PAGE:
If you’re a jeweller living and working in the United States or Canada, there’s a high probability that you have heard of the AGTA Spectrum & Cutting Edge Awards™. For those who aren’t in the know, AGTA hosts this prestigious annual design competition annually to spotlight talented designers and lapidarists from retailers, designer brands and independent businesses with an office base in North America. What helps to set the Spectrum & Cutting Edge Awards™ apart, however, is how much a win can bolster the careers of fledgling and established professionals.
If you don’t believe me, just look at AGTA CEO John Ford. He ran the Lightning Ridge Collection by John Ford fine jewellery brand and won nine Spectrum Awards and one Cutting Edge Award over seven years. “I was a regional designer, and the Awards helped turn me into an international brand,” he says.
It’s safe to say that the Awards have a special place in John’s heart, and he’s keen for its audience to grow and shape more careers, both within North America and worldwide. He explains: “While the purpose of the Awards is to celebrate creative excellence in coloured gemstone and pearl jewellery, they are also an opportunity for US and Canadian designers to showcase their newest styles. One of the criteria for entries is that pieces should not have been previously promoted or entered in any other contest.”
There’s a strategy to the Awards, too; AGTA starts accepting entries after the JCK Las Vegas show in June when creativity and inspiration are at their peak. “Many designers shop from dealers at all three of our shows - AGTA GemFair Tucson™, Las Vegas, and at the HardRock Summit in Denver—to source the focal points of pieces they create for the annual competition,” Ford explains. “By the time entries start pouring in over the summer, competitors have absolutely been inspired by the rare and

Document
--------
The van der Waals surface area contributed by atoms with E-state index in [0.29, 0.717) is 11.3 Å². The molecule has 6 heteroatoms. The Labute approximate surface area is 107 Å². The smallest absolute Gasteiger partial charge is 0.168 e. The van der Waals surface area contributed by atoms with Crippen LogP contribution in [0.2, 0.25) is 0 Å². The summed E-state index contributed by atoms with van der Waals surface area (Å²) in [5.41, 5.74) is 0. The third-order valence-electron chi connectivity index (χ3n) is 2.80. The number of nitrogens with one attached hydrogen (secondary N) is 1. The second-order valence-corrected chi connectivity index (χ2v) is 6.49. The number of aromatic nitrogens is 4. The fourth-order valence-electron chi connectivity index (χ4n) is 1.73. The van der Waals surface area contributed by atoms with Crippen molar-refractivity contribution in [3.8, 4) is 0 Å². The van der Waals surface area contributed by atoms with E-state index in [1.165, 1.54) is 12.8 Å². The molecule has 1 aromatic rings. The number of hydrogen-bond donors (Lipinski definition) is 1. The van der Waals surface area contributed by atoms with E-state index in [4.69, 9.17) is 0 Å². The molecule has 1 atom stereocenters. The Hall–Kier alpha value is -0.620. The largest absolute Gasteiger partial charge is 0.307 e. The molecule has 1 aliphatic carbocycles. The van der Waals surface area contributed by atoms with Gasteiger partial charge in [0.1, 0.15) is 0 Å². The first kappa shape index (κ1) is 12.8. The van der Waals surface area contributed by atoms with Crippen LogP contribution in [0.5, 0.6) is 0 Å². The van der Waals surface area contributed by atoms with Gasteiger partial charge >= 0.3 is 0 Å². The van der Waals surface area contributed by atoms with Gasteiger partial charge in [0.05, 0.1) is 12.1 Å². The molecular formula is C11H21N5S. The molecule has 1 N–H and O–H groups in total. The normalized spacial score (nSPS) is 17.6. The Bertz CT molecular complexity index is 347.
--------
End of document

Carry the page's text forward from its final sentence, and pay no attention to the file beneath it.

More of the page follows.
exotic gems they’ve sourced all year.”
The AGTA Spectrum & Cutting Edge Awards™ go hand-in-hand with high standards of ethical and transparent sourcing. This comes from the ethos and principles of the AGTA itself, which holds its members to account and expects excellence. Ford says: “AGTA member dealers, retailers, and designers are not only knowledgeable about gemstone disclosures and treatments but instil confidence in shoppers because of their devotion to upholding ethical practices. If a member is found out to be neglectful of the tenets of the AGTA Code of Conduct, the person is held accountable by the board of directors and risks losing membership status, including the ability to exhibit in AGTA shows.”
With a flurry of award entries, a presence at significant gemstone trade events and an active base of members, AGTA is in a unique position to assess the coloured stone landscape. That’s why its tagline is: “The Authority in Color.” Ford says that members have been “seeing an uptick in demand for tourmalines, multi-colour sapphires and Montana sapphires” over the last 12 months. There are some tourmalines among this year’s competition winners… but more on that later!
The AGTA Spectrum & Cutting Edge Awards™ has strict judging criteria. Pieces are scrutinized based on not only their aesthetic beauty but also their ability to generate publicity, the quality of their workmanship, the innovative use of materials, and overall wearability, among other aspects. There are two facets: the AGTA Spectrum Awards™, which focus on beauty, wearability, innovative design and workmanship, and the AGTA Cutting Edge Awards™, which honour excellence in the lapidary arts, including natural-coloured stones, cultured pearls, carvings and other gem materials. These awards are extensive, with many categories and opportunities to shine in bridalwear, daily wear, fashion and classical jewellery. Some Awards are also sponsored by Platinum Guild International and the Women’s Jewelry Association.